Volunteer doctors with the Syrian American Medical Society (SAMS) have protested the use of chemical weapons targeting civilians in Syria. At least five bombings using chemical weapons have taken place over several Syrian cities during the past two weeks, SAMS officials report.
By Ray Hanania
Medical doctors and volunteers working with the Syrian American Medical Society (SAMS) have protested against the continued use of chemical weapons in the conflict in Syria against civilian cities and targets.
Although no specific group is charged with using the chemical weapons, it is believed the attacks are being orchestrated by the government of Syria using military planes and helicopters, although that has not been confirmed.
SAMS officials said they are “gravely concerned about the ongoing use of chemical agents as a weapon in Idlib,” which is located in northwestern Syria. SAMS officials said they have protested to the United Nations asking the UN Security Council to act quickly to protect Syrian civilians from the use of internationally prohibited chemical agents.
They have asked that the attacks be investigated to determine who is involved and to prevent further use of the weapons of mass destruction, although only the military under Syrian President Bashar al-Assad has access and use of helicopters and fighter jets.
“Reports from SAMS-supported field hospitals in Idlib show that there have been at least five instances of chemical attacks over the last ten days, including a chlorine attack last night during which two people were reportedly killed,” said Dr. Zaher Sahloul, President of SAMS.
“SAMS is extremely concerned that this pattern of chemical agent use will continue and escalate in the Idlib suburbs, particularly the Sarmin and Binnish areas. The international community needs to act with urgency and use all means necessary to protect the people of Syria from further use of chemical weapons in the face of a pattern of noncompliance.”
Sahloul is an Associate Clinical Professor at the University of Illinois at Chicago, a member of the Illinois State Muslim Advisory Council, and a member of the Illinois Coalition for Immigrants and Refugee Rights (ICIRR). He is a graduate of the Northwestern University Kellogg School of Management.
- At around 2 AM today, a SAMS supported field hospital in Sarmin started receiving patients with symptoms of chlorine exposure, Sahloul said.
Civil defense staff reported that a barrel filled with chlorine gas was dropped from a helicopter over the western side of Sarmin city. There were five patients who had to be treated for severe chemical agent exposure, including a seven-year-old girl. In total, field sources report 20 victims and two deaths from the attack.
On Tuesday, a barrel bomb with suspected chlorine gas was dropped on the city of Binnish, northeast of Idlib City, he said.
Over 30 people were treated at a field hospital in Binnish, and several had to be transferred to neighboring locations. Most of the injured were children, women, and elderly; seven of the cases were considered severe. Victims experienced shortness of breath, foaming at the mouth, nausea, and burning of the eyes and throat.
Two barrels bombs were also dropped from helicopters on the village of Qaminas in Sarmin, Idlib. At least 20 victims were diagnosed and treated for exposure to chlorine gas. It was very difficult for emergency rescue workers to save victims or assess the scene because government helicopters and planes continued to circle the area.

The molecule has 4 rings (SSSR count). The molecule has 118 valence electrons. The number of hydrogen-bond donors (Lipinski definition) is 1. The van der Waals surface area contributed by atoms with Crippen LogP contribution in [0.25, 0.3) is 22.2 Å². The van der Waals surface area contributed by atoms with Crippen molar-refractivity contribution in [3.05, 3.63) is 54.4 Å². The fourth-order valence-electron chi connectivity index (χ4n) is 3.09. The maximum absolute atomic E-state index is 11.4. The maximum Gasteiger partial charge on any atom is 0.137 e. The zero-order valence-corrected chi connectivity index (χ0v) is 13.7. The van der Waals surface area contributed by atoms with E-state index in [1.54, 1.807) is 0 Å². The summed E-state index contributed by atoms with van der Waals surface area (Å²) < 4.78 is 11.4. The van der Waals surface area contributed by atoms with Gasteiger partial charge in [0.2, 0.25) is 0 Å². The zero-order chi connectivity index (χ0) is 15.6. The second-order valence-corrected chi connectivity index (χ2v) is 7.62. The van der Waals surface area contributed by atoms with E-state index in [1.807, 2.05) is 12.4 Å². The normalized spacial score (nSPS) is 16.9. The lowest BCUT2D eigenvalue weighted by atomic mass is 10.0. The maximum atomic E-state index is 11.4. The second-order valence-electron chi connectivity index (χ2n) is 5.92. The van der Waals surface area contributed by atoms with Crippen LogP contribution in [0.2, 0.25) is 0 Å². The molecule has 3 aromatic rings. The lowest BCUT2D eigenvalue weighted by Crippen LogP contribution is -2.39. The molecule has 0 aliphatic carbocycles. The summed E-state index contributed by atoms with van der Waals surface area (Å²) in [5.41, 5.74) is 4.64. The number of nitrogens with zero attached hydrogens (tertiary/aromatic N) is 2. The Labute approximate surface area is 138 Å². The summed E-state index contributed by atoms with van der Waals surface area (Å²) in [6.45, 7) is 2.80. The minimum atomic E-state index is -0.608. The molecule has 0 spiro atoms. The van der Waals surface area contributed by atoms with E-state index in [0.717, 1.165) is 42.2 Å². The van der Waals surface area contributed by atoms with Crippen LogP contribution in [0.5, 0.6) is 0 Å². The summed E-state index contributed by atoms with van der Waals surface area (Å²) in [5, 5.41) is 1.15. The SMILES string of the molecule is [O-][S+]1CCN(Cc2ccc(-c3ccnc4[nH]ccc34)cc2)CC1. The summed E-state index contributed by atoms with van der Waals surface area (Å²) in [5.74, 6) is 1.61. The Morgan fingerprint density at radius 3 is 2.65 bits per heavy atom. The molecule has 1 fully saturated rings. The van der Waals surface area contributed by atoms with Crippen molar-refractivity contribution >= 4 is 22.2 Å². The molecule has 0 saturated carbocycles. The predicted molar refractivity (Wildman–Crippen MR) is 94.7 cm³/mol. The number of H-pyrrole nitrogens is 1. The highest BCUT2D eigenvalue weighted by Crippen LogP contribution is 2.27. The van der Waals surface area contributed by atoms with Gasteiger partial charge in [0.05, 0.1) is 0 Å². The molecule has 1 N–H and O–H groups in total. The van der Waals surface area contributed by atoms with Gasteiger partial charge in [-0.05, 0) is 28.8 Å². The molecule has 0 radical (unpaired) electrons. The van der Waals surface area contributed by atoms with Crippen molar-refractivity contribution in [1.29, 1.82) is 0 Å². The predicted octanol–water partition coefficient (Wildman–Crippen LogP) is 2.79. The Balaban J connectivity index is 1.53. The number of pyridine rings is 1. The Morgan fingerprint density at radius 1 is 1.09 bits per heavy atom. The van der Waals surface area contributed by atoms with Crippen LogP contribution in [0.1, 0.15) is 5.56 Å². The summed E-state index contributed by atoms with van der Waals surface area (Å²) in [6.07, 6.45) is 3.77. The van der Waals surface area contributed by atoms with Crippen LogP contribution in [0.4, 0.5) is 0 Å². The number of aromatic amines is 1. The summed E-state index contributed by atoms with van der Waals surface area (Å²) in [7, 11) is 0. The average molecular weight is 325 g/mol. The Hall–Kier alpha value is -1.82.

On Monday, a bomb hit the city of Sarmin at around 2am, and shortly after a SAMS supported field hospital in Sarmin started receiving patients with symptoms of chlorine exposure. The field hospital saw three severe cases.
“This is in addition to last Monday night’s attack, when the SAMS supported field hospital in Sarmin treated over 100 people for chemical agent exposure, and a family of six was killed,” Sahloul reported in a press release distributed Thursday March 26, 2015.
Victims from all five attacks showed symptoms of chlorine gas exposure. SAMS is concerned that without an immediate international response and engagement, the pattern of chemical agent use will continue and potentially lead to large-scale chemical weapons attack in Idlib. Field hospitals in Idlib are in desperate need of protective gear, oxygen, and antidotes to prepare for future chemical agent responses, and SAMS calls for an immediate scale up in medical aid delivery to the Idlib area.
Twenty days ago, the UN Security Council adopted Resolution 2209, which condemned in the “strongest terms” any use of chlorine as a weapon in Syria. SAMS calls upon the UN Security Council and U.S. government to act with urgency to prevent chemical weapons attacks.
“This pattern of chemical weapons use is in direct violation of international law, of UN Security Council Resolutions 2118 and 2209, and the United States’ red line,” said Dr. Zaher Sahloul.
“We fear that the situation could rapidly escalate, potentially to the scale of August 2013’s chemical attack in Eastern Ghouta, or even worse. The world should not wait for another Srebrenica massacre or Halabja chemical attack before it intervenes.”
The Syrian American Medical Society (SAMS) is a non-profit, non-political, professional and medical relief organization that represents Syrian American medical professionals in the United States. SAMS is working on the front lines of crisis relief in Syria and neighboring countries to alleviate suffering and save lives.
Through its rich network within the United States and in Syria, SAMS organizes medical missions to Syria, provides professional and educational trainings to Syrian physicians, and delivers medicine and medical supplies to local hospitals and vulnerable families in Syria.
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